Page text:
Next, a resist mask is formed by a fourth photolithography step, and an unnecessary portion is removed by etching to form a source wiring, a drain electrode, and a capacitor electrode. Wet etching or dry etching is used as an etching method at this time. At this time, a storage capacitor 625 is formed which uses, as a dielectric, an insulating film made of the same material as the gate insulating film. Then, using the source wiring and the drain electrode as masks, part of the second amorphous semiconductor film is removed in a self-aligned manner and part of the first amorphous semiconductor film is thinned. The thinned region serves as a channel formation region of a TFT.

Then, a first protective film made of a silicon nitride film with a thickness of 150 nm and a first interlayer insulating film formed using a silicon oxynitride film with a thickness of 150 nm are formed over the entire surface by a plasma CVD method. It is to be noted that since a chamber size is increased when forming a film over a large-area substrate, it takes long processing time to evacuate the chamber and requires a large amount of a film formation gas. Therefore, a further cost reduction may be achieved by forming the protective film made of a silicon nitride film using a linear plasma CVD apparatus under atmospheric pressure. After that, hydrogenation is performed and a channel-etched TFT 626 is manufactured.

Although the channel-etched type is given in this embodiment as an example of the structure of the TFT, the TFT structure is not particularly limited thereto, and a channel stopper TFT, a top gate TFT, or a staggered TFT may be used.

A second protective film 619 is formed by an RE sputtering method. A silicon nitride film is formed as the second protective film 619 by sputtering a single-crystal silicon target with an N2 gas or a mixed gas of N2 and a rare gas under the condition that a back-pressure is set at 1×10−3 Pa or less by using a turbomolecular pump or a cryopump. This dense silicon nitride film effectively prevents variations or the like in threshold voltage which is caused by contamination of the TFT due to alkali metal or alkaline earth metal such as sodium, lithium, or magnesium. Further, the silicon nitride film has an excellent blocking property against moisture or oxygen. The oxygen and hydrogen content in the silicon nitride film is preferably set at 10 at. % or less, more preferably 1 at. % or less in order to increase the blocking property.

Next, a resist mask is formed by a fifth photolithography step, and contact holes which reach the drain electrode and the storage capacitor electrode are then formed by a dry etching step. At the same time, a contact hole (not shown in the drawing) for electrically connecting the gate wiring and a terminal may be formed in a terminal portion, and a metal wiring (not shown in the drawing) for electrically connecting the gate wiring and the terminal may be formed In addition, at the same time, a contact hole (not shown in the drawing) which reaches the source wiring may be formed, and a metal wiring connected to the source wiring may be formed. A pixel electrode of an alloy of indium oxide and tin oxide or the like may be formed after forming these metal wirings, or these metal wirings may be formed after forming the pixel electrode of an alloy of indium oxide and tin oxide or the like.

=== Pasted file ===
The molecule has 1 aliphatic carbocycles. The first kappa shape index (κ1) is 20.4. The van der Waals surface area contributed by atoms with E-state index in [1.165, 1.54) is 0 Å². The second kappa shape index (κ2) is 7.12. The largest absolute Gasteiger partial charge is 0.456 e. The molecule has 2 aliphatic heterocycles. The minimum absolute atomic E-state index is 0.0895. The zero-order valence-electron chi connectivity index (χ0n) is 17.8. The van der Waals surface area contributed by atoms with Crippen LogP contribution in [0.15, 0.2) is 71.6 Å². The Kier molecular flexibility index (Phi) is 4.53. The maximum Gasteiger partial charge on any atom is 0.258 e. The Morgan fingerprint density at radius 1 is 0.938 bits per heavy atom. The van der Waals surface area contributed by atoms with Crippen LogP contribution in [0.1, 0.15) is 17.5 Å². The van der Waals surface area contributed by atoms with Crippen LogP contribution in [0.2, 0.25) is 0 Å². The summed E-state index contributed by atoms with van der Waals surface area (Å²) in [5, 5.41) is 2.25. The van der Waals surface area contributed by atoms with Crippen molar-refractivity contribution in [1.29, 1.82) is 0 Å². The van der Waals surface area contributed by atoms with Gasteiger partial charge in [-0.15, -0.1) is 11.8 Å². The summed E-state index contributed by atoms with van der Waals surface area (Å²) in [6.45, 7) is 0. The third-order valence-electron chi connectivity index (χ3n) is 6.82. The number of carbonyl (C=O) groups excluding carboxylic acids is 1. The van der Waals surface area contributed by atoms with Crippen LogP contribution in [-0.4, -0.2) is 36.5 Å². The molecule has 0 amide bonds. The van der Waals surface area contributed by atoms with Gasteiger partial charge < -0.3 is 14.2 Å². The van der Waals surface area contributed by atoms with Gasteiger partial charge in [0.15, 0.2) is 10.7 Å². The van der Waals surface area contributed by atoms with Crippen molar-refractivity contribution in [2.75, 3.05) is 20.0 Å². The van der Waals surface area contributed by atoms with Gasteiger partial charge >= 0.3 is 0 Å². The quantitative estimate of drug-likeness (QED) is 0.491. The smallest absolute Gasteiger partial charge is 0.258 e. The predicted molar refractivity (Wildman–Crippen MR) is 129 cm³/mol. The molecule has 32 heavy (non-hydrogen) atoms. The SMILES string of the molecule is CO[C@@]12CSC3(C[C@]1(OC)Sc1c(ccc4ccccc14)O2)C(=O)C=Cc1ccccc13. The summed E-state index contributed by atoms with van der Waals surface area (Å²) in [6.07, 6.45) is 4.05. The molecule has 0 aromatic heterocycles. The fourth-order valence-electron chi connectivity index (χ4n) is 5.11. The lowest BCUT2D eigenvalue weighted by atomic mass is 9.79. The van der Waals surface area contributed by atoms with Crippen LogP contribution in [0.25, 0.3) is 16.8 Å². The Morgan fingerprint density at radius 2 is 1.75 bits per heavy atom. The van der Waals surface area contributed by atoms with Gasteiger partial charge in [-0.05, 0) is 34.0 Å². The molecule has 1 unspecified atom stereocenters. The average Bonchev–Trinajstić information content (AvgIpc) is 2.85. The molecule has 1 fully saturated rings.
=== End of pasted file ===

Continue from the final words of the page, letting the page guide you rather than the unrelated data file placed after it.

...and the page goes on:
Then, a transparent electrode film is formed of an alloy of indium oxide and tin oxide, an alloy of indium oxide and zinc oxide, zinc oxide, or the like with a thickness of 110 nm. After that, a sixth photolithography step and an etching step are performed, so that a pixel electrode 601 is formed.

As described above, an active matrix substrate including the source wiring, the inverted staggered TFT 626 of the pixel portion 627, the storage capacitor 625, and the terminal can be manufactured by the six photolithography steps.

Then, a first orientation film 623 is formed over the active matrix substrate and rubbing treatment is performed. It is to be noted that before formation of the first orientation film 623, a columnar spacer 602 is formed at the desired position in order to keep a gap between the substrates by patterning an organic resin film such as an acrylic resin film in this embodiment. Alternatively, spherical spacers may be dispersed over the entire surface of the substrate instead of the columnar spacer.

Then, in accordance with Embodiment Mode 1, a second orientation film 640 overlapping with the terminal portion of the first orientation film 623 is formed.

Then, a counter substrate is prepared. This counter substrate is provided with a color filter 620 in which a colored layer and a light-blocking layer are arranged for each pixel. In addition, a planarizing film is provided to cover the color filter and the light-blocking layer. Then, a counter electrode 621 is formed on the planarizing film using a transparent conductive film. Then, a third orientation film 622 is formed on the entire surface of the counter substrate and rubbing treatment is performed thereto.

Next, a sealant is drawn so as to surround the pixel portion of the active matrix substrate. Liquid crystal is dripped to the region surrounded by the sealant 607 by a liquid crystal dispenser Then, the active matrix substrate and the counter substrate are attached to each other under reduced pressure with the sealant 607 to seal a liquid crystal layer 624.

Owing to the second orientation film 640, the speed of diffusion of the liquid crystal at the time of attachment is reduced, and a surface of the sealant is subjected to photo-curing during that time. Accordingly, unevenness of the inner periphery of the sealant is prevented, and further, impurities are prevented from seeping into the liquid crystal from the sealant which is not cured.